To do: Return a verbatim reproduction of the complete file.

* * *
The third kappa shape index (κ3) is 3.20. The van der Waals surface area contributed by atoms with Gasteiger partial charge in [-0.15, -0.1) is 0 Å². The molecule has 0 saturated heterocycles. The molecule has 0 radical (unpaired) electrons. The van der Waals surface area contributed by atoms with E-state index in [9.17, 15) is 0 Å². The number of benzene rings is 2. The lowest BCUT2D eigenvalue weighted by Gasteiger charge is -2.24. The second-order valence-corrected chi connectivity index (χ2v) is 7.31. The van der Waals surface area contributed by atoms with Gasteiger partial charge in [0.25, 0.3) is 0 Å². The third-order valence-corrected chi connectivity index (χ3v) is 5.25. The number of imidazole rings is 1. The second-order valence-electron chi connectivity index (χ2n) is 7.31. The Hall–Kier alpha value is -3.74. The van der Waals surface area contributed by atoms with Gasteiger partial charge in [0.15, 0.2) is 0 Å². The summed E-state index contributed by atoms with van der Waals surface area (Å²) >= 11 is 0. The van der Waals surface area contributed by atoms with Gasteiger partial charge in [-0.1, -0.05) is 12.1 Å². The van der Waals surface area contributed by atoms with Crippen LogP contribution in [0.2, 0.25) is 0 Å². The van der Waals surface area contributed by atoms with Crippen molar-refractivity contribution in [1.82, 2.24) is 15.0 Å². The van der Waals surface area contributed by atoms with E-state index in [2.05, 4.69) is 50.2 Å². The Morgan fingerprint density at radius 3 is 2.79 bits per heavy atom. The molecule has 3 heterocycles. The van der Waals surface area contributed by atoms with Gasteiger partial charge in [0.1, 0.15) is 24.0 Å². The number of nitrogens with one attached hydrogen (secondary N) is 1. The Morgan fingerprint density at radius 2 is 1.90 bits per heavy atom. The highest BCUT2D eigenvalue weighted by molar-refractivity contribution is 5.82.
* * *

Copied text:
The third kappa shape index (κ3) is 3.20. The van der Waals surface area contributed by atoms with Gasteiger partial charge in [-0.15, -0.1) is 0 Å². The molecule has 0 saturated heterocycles. The molecule has 0 radical (unpaired) electrons. The van der Waals surface area contributed by atoms with E-state index in [9.17, 15) is 0 Å². The number of benzene rings is 2. The lowest BCUT2D eigenvalue weighted by Gasteiger charge is -2.24. The second-order valence-corrected chi connectivity index (χ2v) is 7.31. The van der Waals surface area contributed by atoms with Gasteiger partial charge in [0.25, 0.3) is 0 Å². The third-order valence-corrected chi connectivity index (χ3v) is 5.25. The number of imidazole rings is 1. The second-order valence-electron chi connectivity index (χ2n) is 7.31. The Hall–Kier alpha value is -3.74. The van der Waals surface area contributed by atoms with Gasteiger partial charge in [0.15, 0.2) is 0 Å². The summed E-state index contributed by atoms with van der Waals surface area (Å²) >= 11 is 0. The van der Waals surface area contributed by atoms with Gasteiger partial charge in [-0.1, -0.05) is 12.1 Å². The van der Waals surface area contributed by atoms with Crippen LogP contribution in [0.2, 0.25) is 0 Å². The van der Waals surface area contributed by atoms with Crippen molar-refractivity contribution in [1.82, 2.24) is 15.0 Å². The van der Waals surface area contributed by atoms with E-state index in [2.05, 4.69) is 50.2 Å². The Morgan fingerprint density at radius 3 is 2.79 bits per heavy atom. The molecule has 3 heterocycles. The van der Waals surface area contributed by atoms with Gasteiger partial charge in [0.1, 0.15) is 24.0 Å². The number of nitrogens with one attached hydrogen (secondary N) is 1. The Morgan fingerprint density at radius 2 is 1.90 bits per heavy atom. The highest BCUT2D eigenvalue weighted by molar-refractivity contribution is 5.82.